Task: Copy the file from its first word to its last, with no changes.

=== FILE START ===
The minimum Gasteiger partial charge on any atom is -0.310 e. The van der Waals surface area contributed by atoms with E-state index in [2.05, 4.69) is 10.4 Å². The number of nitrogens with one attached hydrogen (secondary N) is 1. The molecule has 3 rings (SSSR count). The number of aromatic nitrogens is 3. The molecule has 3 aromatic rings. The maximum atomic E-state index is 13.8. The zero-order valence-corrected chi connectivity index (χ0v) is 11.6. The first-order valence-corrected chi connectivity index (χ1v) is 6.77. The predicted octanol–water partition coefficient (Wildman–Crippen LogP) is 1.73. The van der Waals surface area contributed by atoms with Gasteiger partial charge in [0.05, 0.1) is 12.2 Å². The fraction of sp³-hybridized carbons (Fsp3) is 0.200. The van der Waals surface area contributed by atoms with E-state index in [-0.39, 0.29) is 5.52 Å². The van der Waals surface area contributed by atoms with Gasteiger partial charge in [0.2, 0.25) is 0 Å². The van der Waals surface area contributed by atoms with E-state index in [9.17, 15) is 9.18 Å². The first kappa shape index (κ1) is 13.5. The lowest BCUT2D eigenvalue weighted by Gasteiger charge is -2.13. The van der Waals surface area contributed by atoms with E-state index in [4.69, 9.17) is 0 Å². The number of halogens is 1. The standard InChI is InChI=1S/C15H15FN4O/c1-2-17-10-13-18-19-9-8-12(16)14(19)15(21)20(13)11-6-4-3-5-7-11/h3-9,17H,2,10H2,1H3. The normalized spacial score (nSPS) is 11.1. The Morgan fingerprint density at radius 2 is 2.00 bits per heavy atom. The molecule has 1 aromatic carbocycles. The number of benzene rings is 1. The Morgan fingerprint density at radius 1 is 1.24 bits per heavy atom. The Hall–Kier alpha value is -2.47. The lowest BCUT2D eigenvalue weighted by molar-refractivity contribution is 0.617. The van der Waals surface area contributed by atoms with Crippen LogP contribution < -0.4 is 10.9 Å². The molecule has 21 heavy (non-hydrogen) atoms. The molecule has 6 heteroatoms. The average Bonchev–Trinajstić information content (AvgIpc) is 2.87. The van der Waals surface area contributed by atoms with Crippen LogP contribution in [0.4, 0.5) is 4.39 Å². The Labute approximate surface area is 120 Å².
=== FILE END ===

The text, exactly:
The minimum Gasteiger partial charge on any atom is -0.310 e. The van der Waals surface area contributed by atoms with E-state index in [2.05, 4.69) is 10.4 Å². The number of nitrogens with one attached hydrogen (secondary N) is 1. The molecule has 3 rings (SSSR count). The number of aromatic nitrogens is 3. The molecule has 3 aromatic rings. The maximum atomic E-state index is 13.8. The zero-order valence-corrected chi connectivity index (χ0v) is 11.6. The first-order valence-corrected chi connectivity index (χ1v) is 6.77. The predicted octanol–water partition coefficient (Wildman–Crippen LogP) is 1.73. The van der Waals surface area contributed by atoms with Gasteiger partial charge in [0.05, 0.1) is 12.2 Å². The fraction of sp³-hybridized carbons (Fsp3) is 0.200. The van der Waals surface area contributed by atoms with E-state index in [-0.39, 0.29) is 5.52 Å². The van der Waals surface area contributed by atoms with Gasteiger partial charge in [0.2, 0.25) is 0 Å². The van der Waals surface area contributed by atoms with E-state index in [9.17, 15) is 9.18 Å². The first kappa shape index (κ1) is 13.5. The lowest BCUT2D eigenvalue weighted by Gasteiger charge is -2.13. The van der Waals surface area contributed by atoms with E-state index in [4.69, 9.17) is 0 Å². The number of halogens is 1. The standard InChI is InChI=1S/C15H15FN4O/c1-2-17-10-13-18-19-9-8-12(16)14(19)15(21)20(13)11-6-4-3-5-7-11/h3-9,17H,2,10H2,1H3. The normalized spacial score (nSPS) is 11.1. The Morgan fingerprint density at radius 2 is 2.00 bits per heavy atom. The molecule has 1 aromatic carbocycles. The number of benzene rings is 1. The Morgan fingerprint density at radius 1 is 1.24 bits per heavy atom. The Hall–Kier alpha value is -2.47. The lowest BCUT2D eigenvalue weighted by molar-refractivity contribution is 0.617. The van der Waals surface area contributed by atoms with Crippen LogP contribution < -0.4 is 10.9 Å². The molecule has 21 heavy (non-hydrogen) atoms. The molecule has 6 heteroatoms. The average Bonchev–Trinajstić information content (AvgIpc) is 2.87. The van der Waals surface area contributed by atoms with Crippen LogP contribution in [0.4, 0.5) is 4.39 Å². The Labute approximate surface area is 120 Å².